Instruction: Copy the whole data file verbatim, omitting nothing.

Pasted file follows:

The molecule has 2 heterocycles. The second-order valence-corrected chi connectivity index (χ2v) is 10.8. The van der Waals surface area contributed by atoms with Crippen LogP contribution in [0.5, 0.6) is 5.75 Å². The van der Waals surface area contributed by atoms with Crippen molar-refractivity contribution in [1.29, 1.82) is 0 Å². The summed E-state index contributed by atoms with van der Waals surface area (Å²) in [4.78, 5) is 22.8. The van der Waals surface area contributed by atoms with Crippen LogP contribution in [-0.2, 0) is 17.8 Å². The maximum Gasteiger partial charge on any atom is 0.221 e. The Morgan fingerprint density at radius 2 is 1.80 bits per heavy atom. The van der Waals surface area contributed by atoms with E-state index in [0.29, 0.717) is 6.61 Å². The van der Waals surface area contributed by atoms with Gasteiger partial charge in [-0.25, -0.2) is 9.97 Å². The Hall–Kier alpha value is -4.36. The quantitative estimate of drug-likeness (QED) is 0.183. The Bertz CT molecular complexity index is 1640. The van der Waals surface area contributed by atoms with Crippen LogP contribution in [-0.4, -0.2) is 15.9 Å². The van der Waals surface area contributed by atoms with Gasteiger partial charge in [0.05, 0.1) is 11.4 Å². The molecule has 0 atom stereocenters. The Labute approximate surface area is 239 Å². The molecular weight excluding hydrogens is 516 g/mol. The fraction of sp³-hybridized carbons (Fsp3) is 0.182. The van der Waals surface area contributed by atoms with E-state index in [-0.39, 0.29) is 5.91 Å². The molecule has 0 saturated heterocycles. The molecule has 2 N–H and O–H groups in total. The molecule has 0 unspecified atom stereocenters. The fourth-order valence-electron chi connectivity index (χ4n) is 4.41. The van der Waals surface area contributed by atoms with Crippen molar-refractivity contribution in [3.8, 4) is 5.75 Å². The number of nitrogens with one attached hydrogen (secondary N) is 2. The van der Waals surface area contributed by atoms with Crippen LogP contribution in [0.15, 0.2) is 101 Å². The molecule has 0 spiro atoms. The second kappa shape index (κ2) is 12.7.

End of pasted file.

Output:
The molecule has 2 heterocycles. The second-order valence-corrected chi connectivity index (χ2v) is 10.8. The van der Waals surface area contributed by atoms with Crippen LogP contribution in [0.5, 0.6) is 5.75 Å². The van der Waals surface area contributed by atoms with Crippen molar-refractivity contribution in [1.29, 1.82) is 0 Å². The summed E-state index contributed by atoms with van der Waals surface area (Å²) in [4.78, 5) is 22.8. The van der Waals surface area contributed by atoms with Crippen LogP contribution in [-0.2, 0) is 17.8 Å². The maximum Gasteiger partial charge on any atom is 0.221 e. The Morgan fingerprint density at radius 2 is 1.80 bits per heavy atom. The van der Waals surface area contributed by atoms with E-state index in [0.29, 0.717) is 6.61 Å². The van der Waals surface area contributed by atoms with Gasteiger partial charge in [-0.25, -0.2) is 9.97 Å². The Hall–Kier alpha value is -4.36. The quantitative estimate of drug-likeness (QED) is 0.183. The Bertz CT molecular complexity index is 1640. The van der Waals surface area contributed by atoms with Crippen LogP contribution in [-0.4, -0.2) is 15.9 Å². The van der Waals surface area contributed by atoms with Gasteiger partial charge in [0.05, 0.1) is 11.4 Å². The molecule has 0 atom stereocenters. The Labute approximate surface area is 239 Å². The molecular weight excluding hydrogens is 516 g/mol. The fraction of sp³-hybridized carbons (Fsp3) is 0.182. The van der Waals surface area contributed by atoms with E-state index in [-0.39, 0.29) is 5.91 Å². The molecule has 0 saturated heterocycles. The molecule has 2 N–H and O–H groups in total. The molecule has 0 unspecified atom stereocenters. The fourth-order valence-electron chi connectivity index (χ4n) is 4.41. The van der Waals surface area contributed by atoms with Crippen molar-refractivity contribution in [3.8, 4) is 5.75 Å². The number of nitrogens with one attached hydrogen (secondary N) is 2. The van der Waals surface area contributed by atoms with Crippen LogP contribution in [0.15, 0.2) is 101 Å². The molecule has 0 spiro atoms. The second kappa shape index (κ2) is 12.7.